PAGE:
The kids and I spent the afternoon down at JRE Industries with Dan and Spen and their kids while Spen whipped up this gorgeous sheath for my new NMFBM from Busse Combat. The knife and sheath are both something to behold separately and, together, are truly magnificent.

Out of the sheath the NMFBM dwarfs the Victorinox Farmer and Firesteel dropped behind it. In the sheath it's as sleek as a sports car and you can sense that it's desperate to get out and tear up whatever you lay in front of it. Practical? Nope. But neither is a Maserati or, perhaps more appropriately, a Hummer--one that doesn't run on gas.

You can see the firesteel loop Spen has incorporated into the belt loop at the top of the sheath. This allows the firesteel to ride horizontally out of the way of snags in the field while still being readily available when needed. I will be fitting my firesteel into the loop before bedtime tonight. EDIT: This is NOT a firesteel loop per the original design. It fits a firesteel perfectly but that feature was unintended. I plan to carry one this way to see if it works as well in practice as it seems it would in theory.

The Mahogany leather is absolutely stunning in person and is even more beautiful than the Walnut color I am so fond of--another non-typical JRE color.

This sheath is both unique and comfortingly familiar at the same time. The lines are pure utility with just a flash of pizzazz.

Spen claims it took him three attempts to come up with this. If this sheath comes after two failed designs, I think those designs were worth the effort. This is pure art in my opinion. It's simple, utilitarian, and sexy (can I say that about a sheath?) all at the same time.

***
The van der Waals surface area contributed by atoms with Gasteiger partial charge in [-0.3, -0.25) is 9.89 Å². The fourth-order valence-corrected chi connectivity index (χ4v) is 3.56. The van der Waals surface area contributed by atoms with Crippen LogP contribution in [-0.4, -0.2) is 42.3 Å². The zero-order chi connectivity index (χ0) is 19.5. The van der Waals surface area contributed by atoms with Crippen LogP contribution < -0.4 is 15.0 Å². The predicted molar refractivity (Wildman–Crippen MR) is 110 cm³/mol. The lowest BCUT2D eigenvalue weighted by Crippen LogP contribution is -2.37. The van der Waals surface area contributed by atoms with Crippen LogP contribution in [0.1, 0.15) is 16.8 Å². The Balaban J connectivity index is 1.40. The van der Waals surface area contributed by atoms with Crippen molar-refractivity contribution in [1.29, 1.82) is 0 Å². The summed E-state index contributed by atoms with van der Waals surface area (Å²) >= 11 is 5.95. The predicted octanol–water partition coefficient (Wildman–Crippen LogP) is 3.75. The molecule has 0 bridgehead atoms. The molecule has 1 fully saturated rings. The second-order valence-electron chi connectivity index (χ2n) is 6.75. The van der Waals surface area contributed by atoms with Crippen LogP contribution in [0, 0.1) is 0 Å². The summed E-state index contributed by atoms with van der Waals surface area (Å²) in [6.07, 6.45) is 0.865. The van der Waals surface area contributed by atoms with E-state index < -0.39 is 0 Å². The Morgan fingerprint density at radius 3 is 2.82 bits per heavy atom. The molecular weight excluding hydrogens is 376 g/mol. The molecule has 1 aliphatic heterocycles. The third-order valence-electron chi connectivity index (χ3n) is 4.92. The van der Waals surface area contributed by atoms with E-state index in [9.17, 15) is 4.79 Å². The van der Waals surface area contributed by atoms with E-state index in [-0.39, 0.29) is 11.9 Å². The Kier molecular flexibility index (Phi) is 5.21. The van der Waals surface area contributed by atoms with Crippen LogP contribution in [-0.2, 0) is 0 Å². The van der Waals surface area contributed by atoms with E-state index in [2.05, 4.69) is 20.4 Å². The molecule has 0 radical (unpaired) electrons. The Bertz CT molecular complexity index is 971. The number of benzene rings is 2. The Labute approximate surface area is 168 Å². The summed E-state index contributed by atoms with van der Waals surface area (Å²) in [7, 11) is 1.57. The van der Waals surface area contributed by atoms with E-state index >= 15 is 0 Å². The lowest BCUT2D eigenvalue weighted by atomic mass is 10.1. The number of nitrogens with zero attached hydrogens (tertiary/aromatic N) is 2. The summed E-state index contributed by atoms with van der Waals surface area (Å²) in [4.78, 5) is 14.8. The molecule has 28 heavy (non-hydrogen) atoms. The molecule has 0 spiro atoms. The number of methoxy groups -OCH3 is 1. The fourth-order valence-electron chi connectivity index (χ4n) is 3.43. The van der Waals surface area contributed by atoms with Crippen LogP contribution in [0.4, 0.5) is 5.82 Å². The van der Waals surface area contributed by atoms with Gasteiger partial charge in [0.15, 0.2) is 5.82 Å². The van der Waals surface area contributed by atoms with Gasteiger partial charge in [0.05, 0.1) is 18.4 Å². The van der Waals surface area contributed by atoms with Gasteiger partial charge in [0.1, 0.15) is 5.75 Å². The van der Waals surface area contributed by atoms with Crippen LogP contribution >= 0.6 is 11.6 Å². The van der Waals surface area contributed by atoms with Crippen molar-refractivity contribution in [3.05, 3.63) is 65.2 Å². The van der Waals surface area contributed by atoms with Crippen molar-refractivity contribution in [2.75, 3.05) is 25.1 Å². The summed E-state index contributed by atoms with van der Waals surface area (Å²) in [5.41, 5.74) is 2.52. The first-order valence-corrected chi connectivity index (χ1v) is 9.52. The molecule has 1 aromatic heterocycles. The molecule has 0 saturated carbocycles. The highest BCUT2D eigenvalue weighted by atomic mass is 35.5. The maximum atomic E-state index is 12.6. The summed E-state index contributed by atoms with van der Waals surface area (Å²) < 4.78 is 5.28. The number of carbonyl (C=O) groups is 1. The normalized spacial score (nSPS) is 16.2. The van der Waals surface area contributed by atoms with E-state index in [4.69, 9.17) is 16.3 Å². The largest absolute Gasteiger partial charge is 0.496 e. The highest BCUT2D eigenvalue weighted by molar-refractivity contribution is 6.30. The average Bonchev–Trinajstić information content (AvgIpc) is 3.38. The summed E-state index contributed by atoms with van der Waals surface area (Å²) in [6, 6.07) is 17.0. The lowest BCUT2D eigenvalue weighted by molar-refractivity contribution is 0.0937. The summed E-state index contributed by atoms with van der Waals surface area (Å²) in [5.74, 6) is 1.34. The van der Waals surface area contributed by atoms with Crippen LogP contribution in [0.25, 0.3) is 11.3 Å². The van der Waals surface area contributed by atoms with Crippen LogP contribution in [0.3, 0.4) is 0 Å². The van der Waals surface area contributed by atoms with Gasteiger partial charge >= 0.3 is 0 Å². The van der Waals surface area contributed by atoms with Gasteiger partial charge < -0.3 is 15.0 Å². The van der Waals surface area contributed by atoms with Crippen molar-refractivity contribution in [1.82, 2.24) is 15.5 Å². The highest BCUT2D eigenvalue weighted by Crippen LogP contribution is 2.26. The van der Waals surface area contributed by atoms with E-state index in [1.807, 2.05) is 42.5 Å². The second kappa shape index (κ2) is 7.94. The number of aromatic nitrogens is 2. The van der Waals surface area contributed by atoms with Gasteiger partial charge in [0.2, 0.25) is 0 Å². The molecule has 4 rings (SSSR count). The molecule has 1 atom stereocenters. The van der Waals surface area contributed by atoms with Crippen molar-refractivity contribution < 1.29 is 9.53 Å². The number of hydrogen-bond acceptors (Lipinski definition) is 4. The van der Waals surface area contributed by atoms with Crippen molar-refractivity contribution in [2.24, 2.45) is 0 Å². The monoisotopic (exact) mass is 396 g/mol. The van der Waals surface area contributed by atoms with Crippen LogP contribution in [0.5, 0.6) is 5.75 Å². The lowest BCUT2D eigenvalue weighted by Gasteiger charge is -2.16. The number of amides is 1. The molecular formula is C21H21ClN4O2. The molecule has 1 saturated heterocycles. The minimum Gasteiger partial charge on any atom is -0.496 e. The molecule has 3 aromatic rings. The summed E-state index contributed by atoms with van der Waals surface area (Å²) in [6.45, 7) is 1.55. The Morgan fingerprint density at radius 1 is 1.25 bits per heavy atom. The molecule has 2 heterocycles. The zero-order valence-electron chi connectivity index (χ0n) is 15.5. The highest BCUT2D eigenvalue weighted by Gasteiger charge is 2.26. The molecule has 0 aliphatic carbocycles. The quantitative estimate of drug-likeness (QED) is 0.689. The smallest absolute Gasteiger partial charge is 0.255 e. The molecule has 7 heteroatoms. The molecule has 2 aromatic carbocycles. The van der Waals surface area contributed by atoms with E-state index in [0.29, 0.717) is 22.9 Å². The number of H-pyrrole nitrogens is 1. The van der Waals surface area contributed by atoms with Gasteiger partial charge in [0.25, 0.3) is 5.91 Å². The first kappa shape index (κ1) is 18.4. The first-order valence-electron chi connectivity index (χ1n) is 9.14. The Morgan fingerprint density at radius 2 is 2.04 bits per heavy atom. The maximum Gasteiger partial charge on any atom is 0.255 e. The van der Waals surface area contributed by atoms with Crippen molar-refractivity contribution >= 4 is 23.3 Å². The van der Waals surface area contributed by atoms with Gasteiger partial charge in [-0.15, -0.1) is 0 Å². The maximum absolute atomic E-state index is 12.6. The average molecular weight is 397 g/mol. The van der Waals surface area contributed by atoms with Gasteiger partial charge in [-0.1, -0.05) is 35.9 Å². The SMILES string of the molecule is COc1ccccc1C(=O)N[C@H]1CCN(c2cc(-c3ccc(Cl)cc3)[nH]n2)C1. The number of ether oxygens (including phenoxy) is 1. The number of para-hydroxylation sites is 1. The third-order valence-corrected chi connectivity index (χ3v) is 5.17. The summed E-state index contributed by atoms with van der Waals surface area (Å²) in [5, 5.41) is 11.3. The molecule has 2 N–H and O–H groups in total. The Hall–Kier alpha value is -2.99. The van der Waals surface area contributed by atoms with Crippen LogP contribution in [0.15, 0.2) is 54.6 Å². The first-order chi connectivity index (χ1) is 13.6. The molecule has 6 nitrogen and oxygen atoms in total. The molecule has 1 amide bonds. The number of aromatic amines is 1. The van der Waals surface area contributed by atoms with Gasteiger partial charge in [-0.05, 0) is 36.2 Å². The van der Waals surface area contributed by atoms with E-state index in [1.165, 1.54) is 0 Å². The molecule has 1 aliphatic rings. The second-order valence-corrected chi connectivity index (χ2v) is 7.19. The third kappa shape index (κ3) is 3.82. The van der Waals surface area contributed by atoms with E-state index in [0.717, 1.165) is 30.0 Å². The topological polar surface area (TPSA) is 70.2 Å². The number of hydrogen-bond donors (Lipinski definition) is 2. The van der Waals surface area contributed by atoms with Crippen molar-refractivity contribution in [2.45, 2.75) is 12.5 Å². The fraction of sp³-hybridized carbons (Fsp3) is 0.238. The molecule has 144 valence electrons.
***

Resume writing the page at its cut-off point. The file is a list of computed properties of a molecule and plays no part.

I really, really like this rig.

Spen, thanks for letting me breathe down your neck while you pulled this together. I am extremely satisfied with the final result and the turn-around time is absolutely unbeatable. Plus the kids had a blast playing while you worked and I watched. :)

Thanks for reading,


Saturday, September 27, 2008

We Won!

Laura's soccer team won their first game today 5-3.

As the coach I feel like it's okay to include that news here.

They played tough for 7-8 year old girls and really kept the pressure on their opponents (specifically the goalie) until the final whistle.



Friday, September 26, 2008

Busse Combat NMFBM

I've mentioned in the past that I'm a big-knife kind of guy and this is certainly a big knife. This one arrived in the mail this morning and I've been shooting pictures of it ever since.

The knife is .25" thick and the spine has been nicely rounded making the stock look closer to 3/16" than .25". The blade is convex from spine to edge and, with a little work, will be nice and sharp. I'll wait to sharpen it up to *WOW!* until I've got a sheath from the boys at JRE Industries to protect me from the edge. I don't know what they're going to come up with yet as I've given Spen complete creative freedom with this one but I'm so excited to see what he comes up with that I may just insist me whip something up while I pace back and forth outside the shop like an anxious father-to-be. :)

When I'm in the woods I carry a smaller knife (Fallkniven F1, Diving Sparrow Boreal or Sparrow Special, etc.) and an axe so I don't have a real use for a big blade. There is, however, something to be said for the heft and length of a monster knife that really speaks to me. Maybe I was a sword-carrying warrior in some prior life. I don't know. I just know that I really, really like the big pieces of steel.